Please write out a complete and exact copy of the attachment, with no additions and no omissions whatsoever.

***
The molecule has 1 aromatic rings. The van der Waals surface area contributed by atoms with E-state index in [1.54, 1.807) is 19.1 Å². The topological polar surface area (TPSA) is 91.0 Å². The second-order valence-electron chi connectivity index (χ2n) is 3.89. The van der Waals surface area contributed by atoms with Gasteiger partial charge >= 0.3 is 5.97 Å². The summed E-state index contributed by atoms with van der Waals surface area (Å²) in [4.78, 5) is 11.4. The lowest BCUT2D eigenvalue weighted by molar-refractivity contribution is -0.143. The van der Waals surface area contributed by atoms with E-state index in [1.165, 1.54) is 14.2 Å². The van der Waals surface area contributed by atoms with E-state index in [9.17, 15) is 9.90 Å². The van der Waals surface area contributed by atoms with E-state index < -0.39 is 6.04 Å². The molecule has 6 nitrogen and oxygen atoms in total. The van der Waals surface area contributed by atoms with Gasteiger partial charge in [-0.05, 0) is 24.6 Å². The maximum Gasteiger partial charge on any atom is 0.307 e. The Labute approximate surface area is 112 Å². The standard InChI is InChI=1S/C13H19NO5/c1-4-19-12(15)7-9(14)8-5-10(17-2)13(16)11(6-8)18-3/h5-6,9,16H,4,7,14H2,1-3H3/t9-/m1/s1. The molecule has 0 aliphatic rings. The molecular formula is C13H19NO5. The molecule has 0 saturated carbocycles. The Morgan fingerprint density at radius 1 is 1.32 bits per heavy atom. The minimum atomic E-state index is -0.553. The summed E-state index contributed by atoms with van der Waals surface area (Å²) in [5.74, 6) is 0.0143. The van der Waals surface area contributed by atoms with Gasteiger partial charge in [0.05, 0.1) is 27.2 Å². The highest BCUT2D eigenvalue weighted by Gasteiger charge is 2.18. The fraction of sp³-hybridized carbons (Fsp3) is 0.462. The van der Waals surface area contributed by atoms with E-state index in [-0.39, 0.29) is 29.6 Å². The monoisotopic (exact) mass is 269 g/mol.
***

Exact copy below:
The molecule has 1 aromatic rings. The van der Waals surface area contributed by atoms with E-state index in [1.54, 1.807) is 19.1 Å². The topological polar surface area (TPSA) is 91.0 Å². The second-order valence-electron chi connectivity index (χ2n) is 3.89. The van der Waals surface area contributed by atoms with Gasteiger partial charge >= 0.3 is 5.97 Å². The summed E-state index contributed by atoms with van der Waals surface area (Å²) in [4.78, 5) is 11.4. The lowest BCUT2D eigenvalue weighted by molar-refractivity contribution is -0.143. The van der Waals surface area contributed by atoms with E-state index in [1.165, 1.54) is 14.2 Å². The van der Waals surface area contributed by atoms with E-state index in [9.17, 15) is 9.90 Å². The van der Waals surface area contributed by atoms with E-state index < -0.39 is 6.04 Å². The molecule has 6 nitrogen and oxygen atoms in total. The van der Waals surface area contributed by atoms with Gasteiger partial charge in [-0.05, 0) is 24.6 Å². The maximum Gasteiger partial charge on any atom is 0.307 e. The Labute approximate surface area is 112 Å². The standard InChI is InChI=1S/C13H19NO5/c1-4-19-12(15)7-9(14)8-5-10(17-2)13(16)11(6-8)18-3/h5-6,9,16H,4,7,14H2,1-3H3/t9-/m1/s1. The molecule has 0 aliphatic rings. The molecular formula is C13H19NO5. The molecule has 0 saturated carbocycles. The Morgan fingerprint density at radius 1 is 1.32 bits per heavy atom. The minimum atomic E-state index is -0.553. The summed E-state index contributed by atoms with van der Waals surface area (Å²) in [5.74, 6) is 0.0143. The van der Waals surface area contributed by atoms with Gasteiger partial charge in [0.05, 0.1) is 27.2 Å². The highest BCUT2D eigenvalue weighted by Gasteiger charge is 2.18. The fraction of sp³-hybridized carbons (Fsp3) is 0.462. The van der Waals surface area contributed by atoms with E-state index in [-0.39, 0.29) is 29.6 Å². The monoisotopic (exact) mass is 269 g/mol.